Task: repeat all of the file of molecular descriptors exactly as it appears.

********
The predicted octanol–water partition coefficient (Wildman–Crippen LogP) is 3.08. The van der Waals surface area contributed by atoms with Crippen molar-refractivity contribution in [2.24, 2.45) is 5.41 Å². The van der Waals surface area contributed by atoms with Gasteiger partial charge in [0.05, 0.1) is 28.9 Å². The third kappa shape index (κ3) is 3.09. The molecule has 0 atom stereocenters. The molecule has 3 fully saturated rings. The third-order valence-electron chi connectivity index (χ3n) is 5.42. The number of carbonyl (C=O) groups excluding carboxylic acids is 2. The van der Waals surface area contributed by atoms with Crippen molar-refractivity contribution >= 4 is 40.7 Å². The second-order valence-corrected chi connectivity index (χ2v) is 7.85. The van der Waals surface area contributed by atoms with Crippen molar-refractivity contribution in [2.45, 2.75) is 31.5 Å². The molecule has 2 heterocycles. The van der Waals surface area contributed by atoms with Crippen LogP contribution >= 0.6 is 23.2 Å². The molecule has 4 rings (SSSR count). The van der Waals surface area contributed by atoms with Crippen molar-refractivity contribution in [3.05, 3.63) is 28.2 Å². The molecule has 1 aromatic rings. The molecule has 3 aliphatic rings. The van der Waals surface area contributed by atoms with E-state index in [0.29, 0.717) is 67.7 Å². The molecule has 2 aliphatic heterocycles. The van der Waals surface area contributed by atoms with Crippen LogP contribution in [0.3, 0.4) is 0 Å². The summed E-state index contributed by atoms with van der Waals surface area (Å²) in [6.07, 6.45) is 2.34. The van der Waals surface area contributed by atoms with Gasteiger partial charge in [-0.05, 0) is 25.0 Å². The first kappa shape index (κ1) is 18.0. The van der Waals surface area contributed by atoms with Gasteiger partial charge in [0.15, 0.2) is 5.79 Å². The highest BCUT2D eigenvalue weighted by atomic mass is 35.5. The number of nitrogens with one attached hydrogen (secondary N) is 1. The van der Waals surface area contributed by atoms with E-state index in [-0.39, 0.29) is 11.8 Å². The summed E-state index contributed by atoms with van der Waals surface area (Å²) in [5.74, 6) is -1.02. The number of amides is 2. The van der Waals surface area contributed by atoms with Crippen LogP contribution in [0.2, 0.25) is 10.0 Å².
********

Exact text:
The predicted octanol–water partition coefficient (Wildman–Crippen LogP) is 3.08. The van der Waals surface area contributed by atoms with Crippen molar-refractivity contribution in [2.24, 2.45) is 5.41 Å². The van der Waals surface area contributed by atoms with Gasteiger partial charge in [0.05, 0.1) is 28.9 Å². The third kappa shape index (κ3) is 3.09. The molecule has 0 atom stereocenters. The molecule has 3 fully saturated rings. The third-order valence-electron chi connectivity index (χ3n) is 5.42. The number of carbonyl (C=O) groups excluding carboxylic acids is 2. The van der Waals surface area contributed by atoms with Crippen molar-refractivity contribution >= 4 is 40.7 Å². The second-order valence-corrected chi connectivity index (χ2v) is 7.85. The van der Waals surface area contributed by atoms with Crippen molar-refractivity contribution in [2.45, 2.75) is 31.5 Å². The molecule has 2 heterocycles. The van der Waals surface area contributed by atoms with Crippen LogP contribution >= 0.6 is 23.2 Å². The molecule has 4 rings (SSSR count). The van der Waals surface area contributed by atoms with Crippen molar-refractivity contribution in [3.05, 3.63) is 28.2 Å². The molecule has 1 aromatic rings. The molecule has 3 aliphatic rings. The van der Waals surface area contributed by atoms with E-state index in [0.29, 0.717) is 67.7 Å². The molecule has 2 aliphatic heterocycles. The van der Waals surface area contributed by atoms with Crippen LogP contribution in [0.3, 0.4) is 0 Å². The summed E-state index contributed by atoms with van der Waals surface area (Å²) in [6.07, 6.45) is 2.34. The van der Waals surface area contributed by atoms with Gasteiger partial charge in [-0.05, 0) is 25.0 Å². The first kappa shape index (κ1) is 18.0. The van der Waals surface area contributed by atoms with Gasteiger partial charge in [0.15, 0.2) is 5.79 Å². The highest BCUT2D eigenvalue weighted by atomic mass is 35.5. The number of nitrogens with one attached hydrogen (secondary N) is 1. The van der Waals surface area contributed by atoms with E-state index in [-0.39, 0.29) is 11.8 Å². The summed E-state index contributed by atoms with van der Waals surface area (Å²) in [5.74, 6) is -1.02. The number of amides is 2. The van der Waals surface area contributed by atoms with Crippen LogP contribution in [0.2, 0.25) is 10.0 Å².